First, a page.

How Much Money Will You Need in Retirement?
This week I took an informal survey among my Facebook friends. These friends come from all walks of life and span the globe. But I was interested in how much they felt like they personally needed before they would no longer have to work. I asked:
“How much money would you need to have saved up before you could comfortably give up work and then just do whatever you want? I understand it largely depends on where you live, how many people depend on you, and your goals and spending habits, but I am curious as to what this number is to different people.”
I expected to get a lot of responses like “$1 million,” but most who responded pegged the number higher than that. Indeed, while I might have said a number like that when I was just entering the workforce, now I realize that to really live a comfortable retirement, and especially considering the ongoing need to pay for health care throughout retirement, $1 million won’t be enough in many parts of the U.S.
A retired friend from Arizona wrote:
“With zero income and including home equity it’s about $2.0 million in the U.S., not including the costliest big cities. As income rises the amount of money needed to be saved will decline, of course. With about $5,000 in monthly income a nice minimum number of dollars saved including home equity would be $1.25 million.”
As my friend points out, monthly income, whether from ongoing work, a pension, or Social Security, will decrease the amount required.
Another friend wrote:
“I live on twenty-five thousand dollars per year, though my income is almost double that. I have assets whose daily value I ignore.”
That highlights another important point. It really depends on your location and lifestyle. I know people who easily manage on $25,000 a year. If you apply the “4% rule of thumb” that says you you can withdraw 4% of your portfolio each year in retirement for a comfortable life, you could pay yourself $25,000 a year with a $625,000 portfolio. Thus, even if you don’t think you have saved enough for retirement, it may require a location or lifestyle change and you may find yourself comfortably retired.
On the other end of the spectrum are two friends from big cities.
The first from San Francisco:
“If living in the Bay Area, $10 million would be my target assuming a conservative real return of 4%, so $400,000 per year. If living in a much lower cost of living location this drops a lot and could be as low as $4-5 million, so $160,000-$200,000 per year. Taxes should be seriously considered as well as health care costs. Some global locations have a wealth tax, but provide healthcare to citizens and permanent residents.”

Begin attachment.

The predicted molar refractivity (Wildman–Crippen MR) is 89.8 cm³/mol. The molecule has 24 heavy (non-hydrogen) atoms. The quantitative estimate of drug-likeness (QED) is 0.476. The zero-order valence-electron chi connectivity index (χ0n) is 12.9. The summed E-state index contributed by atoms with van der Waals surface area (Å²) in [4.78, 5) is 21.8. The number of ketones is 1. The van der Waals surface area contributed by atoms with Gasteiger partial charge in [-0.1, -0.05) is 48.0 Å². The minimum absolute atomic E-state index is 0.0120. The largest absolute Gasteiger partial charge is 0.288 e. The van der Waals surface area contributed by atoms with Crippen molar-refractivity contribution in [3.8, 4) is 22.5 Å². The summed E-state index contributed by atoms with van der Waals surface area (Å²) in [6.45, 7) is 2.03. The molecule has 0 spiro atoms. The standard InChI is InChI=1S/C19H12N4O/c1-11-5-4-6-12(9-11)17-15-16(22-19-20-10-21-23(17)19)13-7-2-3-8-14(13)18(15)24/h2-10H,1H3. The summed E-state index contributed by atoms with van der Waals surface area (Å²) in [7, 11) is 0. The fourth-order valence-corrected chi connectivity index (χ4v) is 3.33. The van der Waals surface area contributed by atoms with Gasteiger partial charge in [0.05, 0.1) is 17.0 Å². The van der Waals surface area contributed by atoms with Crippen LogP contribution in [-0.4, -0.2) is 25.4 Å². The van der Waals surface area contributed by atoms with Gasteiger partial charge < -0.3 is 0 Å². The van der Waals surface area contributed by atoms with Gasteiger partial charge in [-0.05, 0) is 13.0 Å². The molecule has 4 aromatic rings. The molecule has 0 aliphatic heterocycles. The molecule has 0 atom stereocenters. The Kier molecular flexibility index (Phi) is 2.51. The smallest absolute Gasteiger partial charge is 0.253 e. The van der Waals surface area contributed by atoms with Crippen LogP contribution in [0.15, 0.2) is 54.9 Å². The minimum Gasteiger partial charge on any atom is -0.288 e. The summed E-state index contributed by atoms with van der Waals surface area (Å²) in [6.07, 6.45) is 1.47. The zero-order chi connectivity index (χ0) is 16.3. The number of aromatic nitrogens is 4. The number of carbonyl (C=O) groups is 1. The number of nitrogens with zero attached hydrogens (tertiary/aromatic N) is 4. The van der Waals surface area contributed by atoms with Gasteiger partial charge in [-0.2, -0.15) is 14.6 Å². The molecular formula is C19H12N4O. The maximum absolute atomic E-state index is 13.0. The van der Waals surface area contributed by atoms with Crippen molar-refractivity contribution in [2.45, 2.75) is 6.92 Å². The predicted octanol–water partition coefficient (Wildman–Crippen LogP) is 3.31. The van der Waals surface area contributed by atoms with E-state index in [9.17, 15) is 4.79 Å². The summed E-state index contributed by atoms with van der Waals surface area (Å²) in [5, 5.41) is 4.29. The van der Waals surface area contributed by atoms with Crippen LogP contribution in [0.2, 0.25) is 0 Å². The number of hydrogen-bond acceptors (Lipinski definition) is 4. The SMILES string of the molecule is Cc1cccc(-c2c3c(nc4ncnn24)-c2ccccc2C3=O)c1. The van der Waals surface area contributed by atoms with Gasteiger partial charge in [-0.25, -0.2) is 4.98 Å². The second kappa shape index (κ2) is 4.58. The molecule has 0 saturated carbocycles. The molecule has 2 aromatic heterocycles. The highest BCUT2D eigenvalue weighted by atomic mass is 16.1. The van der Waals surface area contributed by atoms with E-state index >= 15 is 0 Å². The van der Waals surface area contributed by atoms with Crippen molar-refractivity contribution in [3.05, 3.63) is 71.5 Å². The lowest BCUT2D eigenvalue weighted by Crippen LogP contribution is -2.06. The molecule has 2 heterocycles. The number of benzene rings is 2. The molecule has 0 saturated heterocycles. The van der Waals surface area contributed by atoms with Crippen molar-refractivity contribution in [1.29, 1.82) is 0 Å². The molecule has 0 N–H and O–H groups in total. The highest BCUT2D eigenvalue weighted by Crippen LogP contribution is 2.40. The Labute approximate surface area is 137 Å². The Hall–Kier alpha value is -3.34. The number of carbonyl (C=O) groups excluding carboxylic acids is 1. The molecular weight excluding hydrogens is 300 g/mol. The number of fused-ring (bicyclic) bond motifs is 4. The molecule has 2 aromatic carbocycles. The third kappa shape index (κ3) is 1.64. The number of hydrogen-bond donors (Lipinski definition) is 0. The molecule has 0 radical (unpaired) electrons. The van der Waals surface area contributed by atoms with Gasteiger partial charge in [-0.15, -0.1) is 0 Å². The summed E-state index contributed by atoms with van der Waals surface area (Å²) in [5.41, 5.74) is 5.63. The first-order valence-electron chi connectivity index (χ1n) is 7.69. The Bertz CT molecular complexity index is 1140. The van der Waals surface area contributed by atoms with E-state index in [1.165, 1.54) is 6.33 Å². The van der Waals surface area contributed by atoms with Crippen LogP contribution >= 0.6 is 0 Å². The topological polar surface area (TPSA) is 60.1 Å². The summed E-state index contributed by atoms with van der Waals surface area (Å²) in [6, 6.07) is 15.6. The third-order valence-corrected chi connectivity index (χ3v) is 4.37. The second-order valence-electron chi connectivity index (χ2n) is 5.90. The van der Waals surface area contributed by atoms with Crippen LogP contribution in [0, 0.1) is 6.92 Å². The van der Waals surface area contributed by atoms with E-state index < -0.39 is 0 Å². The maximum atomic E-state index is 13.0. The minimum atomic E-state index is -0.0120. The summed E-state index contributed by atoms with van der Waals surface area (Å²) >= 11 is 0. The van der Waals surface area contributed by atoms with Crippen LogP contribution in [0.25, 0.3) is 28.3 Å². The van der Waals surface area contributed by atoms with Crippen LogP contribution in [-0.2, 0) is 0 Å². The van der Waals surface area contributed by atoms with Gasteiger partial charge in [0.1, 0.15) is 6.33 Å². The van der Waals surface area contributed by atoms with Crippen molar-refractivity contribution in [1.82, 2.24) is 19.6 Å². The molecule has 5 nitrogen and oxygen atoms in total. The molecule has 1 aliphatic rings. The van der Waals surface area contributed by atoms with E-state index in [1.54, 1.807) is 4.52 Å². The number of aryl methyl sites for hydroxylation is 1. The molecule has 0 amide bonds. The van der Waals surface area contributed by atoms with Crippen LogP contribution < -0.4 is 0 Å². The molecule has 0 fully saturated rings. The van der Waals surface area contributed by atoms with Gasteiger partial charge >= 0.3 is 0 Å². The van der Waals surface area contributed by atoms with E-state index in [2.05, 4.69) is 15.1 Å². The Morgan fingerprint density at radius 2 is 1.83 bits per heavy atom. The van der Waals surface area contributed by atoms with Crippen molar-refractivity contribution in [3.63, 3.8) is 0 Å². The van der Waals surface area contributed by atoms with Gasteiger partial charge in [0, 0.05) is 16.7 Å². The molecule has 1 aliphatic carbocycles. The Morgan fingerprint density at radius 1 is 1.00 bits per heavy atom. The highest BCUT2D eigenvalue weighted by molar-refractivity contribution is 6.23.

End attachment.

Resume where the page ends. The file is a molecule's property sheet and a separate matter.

And one from New York City:
“$10 million with kids. If it were just me and my wife we could probably cut that a bit.”
A friend from the UK wrote:
“Mean annual income in the UK is around £30k or $40,000, so if that’s a realistic income target from capital. At 3-4% returns I’d be looking at around a million.”
Another noted that the habits you have now will likely persist into retirement:
“The real strange thing for me is I find as you get older you seem to need much less money. House paid off, car paid and don’t drive much, if you don’t work you don’t need fancy clothes or car. You have most of the things you need or like, you know how to get good deals, don’t care to try to impress others, so on. I grew up frugal and sort of find it hard to spend money. I always lived way below my means. Your habits are frozen in concrete, do the same activities, most of which don’t cost a lot. If I had more money I think I would find it hard to spend it. I have a number of hobbies and a few dream objects, but in reality they don’t mean much to me. I would like to travel, but don’t have anyone to do that with.”
And finally, someone who actually did it and was speaking from experience:
“I retired at 50 with $1.2 million, and because we had paid off our mortgage, and I had health care through my husband’s work, I was spending maybe $20,000-$25,000 a year yet still taking a $10,000 vacation every year, plus a few less costly trips. At 62 I started taking $20,000 a year in SSN, and still have over $1 million of what I retired on, despite living in the expensive Bay Area of California. I just can’t imagine how people spend so much money, you really don’t need millions! We go to theater, museums, eat at fine restaurants, and beautiful Airbnb’s. I have a 20 year old car, I like to camp, get a few clothes at thrift stores, but not deprived in any way. How on earth do people spend so much?”
Regardless of whether your number is half a million or $10 million, you won’t get there by accident. You have to develop a plan and execute it. Luckily, we are here to help.
Looking for a proven way to build the wealth you’ll need to retire comfortably? Consider increasing your exposure to dividend-paying stocks, especially in the utilities sector. These companies are cash cows that generate juicy double-digit yields, year in and year out. If you’re seeking sleep-well-at-night investments, our “dividend map” is for you.
For our dividend map of the best utilities stocks to buy, click here now.
Robert Rapier is the chief investment strategist of Utility Forecaster.